The brains behind the film music for Solaris, Drive and Spring Breakers on his newest bloody project with Steven Soderbergh.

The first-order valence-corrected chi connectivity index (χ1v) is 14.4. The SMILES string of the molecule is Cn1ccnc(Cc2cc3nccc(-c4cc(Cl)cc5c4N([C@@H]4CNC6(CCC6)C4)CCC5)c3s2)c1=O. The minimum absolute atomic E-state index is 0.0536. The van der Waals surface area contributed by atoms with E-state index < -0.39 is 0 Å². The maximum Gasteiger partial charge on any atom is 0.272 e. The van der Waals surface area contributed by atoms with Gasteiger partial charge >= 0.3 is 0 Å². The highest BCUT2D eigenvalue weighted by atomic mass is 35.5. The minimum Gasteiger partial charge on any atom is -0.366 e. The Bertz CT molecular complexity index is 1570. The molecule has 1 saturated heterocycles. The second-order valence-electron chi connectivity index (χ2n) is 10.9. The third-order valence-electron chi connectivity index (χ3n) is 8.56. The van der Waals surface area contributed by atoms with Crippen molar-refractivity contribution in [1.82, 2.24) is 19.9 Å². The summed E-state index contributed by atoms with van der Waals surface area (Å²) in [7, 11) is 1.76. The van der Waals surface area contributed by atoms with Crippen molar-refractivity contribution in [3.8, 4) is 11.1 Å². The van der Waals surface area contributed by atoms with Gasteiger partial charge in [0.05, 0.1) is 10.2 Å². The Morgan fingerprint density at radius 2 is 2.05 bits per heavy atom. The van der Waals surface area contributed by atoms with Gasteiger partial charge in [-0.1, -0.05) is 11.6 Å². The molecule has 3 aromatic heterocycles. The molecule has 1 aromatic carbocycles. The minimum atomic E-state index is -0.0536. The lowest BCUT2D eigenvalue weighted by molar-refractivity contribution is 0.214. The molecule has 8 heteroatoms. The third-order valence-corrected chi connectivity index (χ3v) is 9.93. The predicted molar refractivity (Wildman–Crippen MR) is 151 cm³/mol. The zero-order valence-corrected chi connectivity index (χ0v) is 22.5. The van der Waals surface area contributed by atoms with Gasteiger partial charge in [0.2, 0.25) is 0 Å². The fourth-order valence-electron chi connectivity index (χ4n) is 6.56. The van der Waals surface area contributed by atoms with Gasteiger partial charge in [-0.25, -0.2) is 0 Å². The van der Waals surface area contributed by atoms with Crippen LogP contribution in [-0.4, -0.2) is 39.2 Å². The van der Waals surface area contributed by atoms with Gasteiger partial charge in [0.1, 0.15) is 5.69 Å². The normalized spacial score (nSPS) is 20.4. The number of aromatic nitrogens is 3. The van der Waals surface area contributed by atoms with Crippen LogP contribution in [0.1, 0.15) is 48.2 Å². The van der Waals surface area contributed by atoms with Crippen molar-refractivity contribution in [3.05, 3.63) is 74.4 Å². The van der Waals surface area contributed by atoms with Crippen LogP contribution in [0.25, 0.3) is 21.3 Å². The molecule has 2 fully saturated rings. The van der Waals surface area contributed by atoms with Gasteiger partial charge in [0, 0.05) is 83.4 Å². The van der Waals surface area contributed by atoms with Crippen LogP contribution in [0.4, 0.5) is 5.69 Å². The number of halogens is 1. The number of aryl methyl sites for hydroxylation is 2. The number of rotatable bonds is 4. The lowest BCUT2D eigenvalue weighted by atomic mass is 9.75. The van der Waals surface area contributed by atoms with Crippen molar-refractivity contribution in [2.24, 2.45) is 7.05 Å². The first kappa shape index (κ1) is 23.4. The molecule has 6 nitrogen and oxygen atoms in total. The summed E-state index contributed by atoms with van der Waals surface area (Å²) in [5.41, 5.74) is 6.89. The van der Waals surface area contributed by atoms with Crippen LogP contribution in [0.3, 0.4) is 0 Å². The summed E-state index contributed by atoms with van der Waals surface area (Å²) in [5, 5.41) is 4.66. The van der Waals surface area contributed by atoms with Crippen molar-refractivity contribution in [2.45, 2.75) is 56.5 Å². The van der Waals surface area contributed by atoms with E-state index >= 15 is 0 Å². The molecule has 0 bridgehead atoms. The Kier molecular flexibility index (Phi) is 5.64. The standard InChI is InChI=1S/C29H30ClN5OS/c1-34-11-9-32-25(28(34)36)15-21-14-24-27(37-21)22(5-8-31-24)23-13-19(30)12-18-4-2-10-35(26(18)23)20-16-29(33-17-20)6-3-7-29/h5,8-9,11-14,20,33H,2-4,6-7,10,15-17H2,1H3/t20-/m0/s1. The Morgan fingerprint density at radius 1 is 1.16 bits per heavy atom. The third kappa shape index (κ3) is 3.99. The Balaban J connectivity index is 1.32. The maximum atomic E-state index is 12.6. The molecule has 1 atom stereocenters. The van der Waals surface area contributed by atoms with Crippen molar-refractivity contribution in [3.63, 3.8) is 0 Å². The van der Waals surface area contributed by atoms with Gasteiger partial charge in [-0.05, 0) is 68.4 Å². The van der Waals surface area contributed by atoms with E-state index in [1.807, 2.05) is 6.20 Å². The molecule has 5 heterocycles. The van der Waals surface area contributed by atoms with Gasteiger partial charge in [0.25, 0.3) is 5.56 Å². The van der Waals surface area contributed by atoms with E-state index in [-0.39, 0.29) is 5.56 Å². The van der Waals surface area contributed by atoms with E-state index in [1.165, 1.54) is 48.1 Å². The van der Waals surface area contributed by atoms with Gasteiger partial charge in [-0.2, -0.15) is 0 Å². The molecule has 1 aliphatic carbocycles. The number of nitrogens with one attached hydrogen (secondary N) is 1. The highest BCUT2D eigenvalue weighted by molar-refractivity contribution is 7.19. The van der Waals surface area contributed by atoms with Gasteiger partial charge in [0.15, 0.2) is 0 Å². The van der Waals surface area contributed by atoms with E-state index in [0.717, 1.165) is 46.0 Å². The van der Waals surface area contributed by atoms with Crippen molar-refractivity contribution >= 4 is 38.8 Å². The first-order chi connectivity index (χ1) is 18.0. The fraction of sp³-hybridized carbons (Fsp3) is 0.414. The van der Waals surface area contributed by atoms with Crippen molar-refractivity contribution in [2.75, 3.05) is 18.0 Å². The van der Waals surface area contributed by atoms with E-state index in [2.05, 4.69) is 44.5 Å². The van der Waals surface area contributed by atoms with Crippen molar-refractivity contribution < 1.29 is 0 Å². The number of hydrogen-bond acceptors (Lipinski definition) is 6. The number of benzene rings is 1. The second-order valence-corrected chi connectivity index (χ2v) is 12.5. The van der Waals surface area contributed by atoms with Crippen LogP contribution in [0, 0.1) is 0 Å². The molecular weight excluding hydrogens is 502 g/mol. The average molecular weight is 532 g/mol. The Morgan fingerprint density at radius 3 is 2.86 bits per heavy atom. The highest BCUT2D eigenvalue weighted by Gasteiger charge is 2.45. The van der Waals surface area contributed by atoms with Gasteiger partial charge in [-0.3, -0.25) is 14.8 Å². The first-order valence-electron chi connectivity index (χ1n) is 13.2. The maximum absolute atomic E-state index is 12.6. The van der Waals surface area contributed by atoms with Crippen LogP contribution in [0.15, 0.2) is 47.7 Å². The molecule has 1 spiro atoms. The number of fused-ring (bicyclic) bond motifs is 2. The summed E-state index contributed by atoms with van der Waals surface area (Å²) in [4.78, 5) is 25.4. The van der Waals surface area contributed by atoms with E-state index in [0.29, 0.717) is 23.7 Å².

A Conversation with Composer Cliff Martinez at Moogfest this year attracted a mix of curious festival attendees and die-hard fans – many of whom cared much more for Martinez’s dark, ambient scores than the actual movie plots. The regular Steven Soderbergh collaborator (“Sex, Lies and Videotape,” “Traffic,” and “Solaris”) has reached even more prominence lately since scoring critically acclaimed films such as Nicolas Winding Refn’s “Drive” and Harmony Korine’s “Spring Breakers.” Martinez, a soft-spoken and charming speaker, was surprisingly upfront about where he gets his ideas and how he executes them. Budding film score composers, take note: Martinez uses software synths like Omnisphere and u-he, arranging in Ableton Live, but calls himself a preset guy. However, you probably don’t own a gamelan metallophone or 17 baritone steel drums from Trinidad—the latter of which are prominently featured on the “Solaris” soundtrack, which Martinez cites as his all-time favorite score: “I wish I could roll out of bed every day and write another ‘Solaris.'” – Nara Shin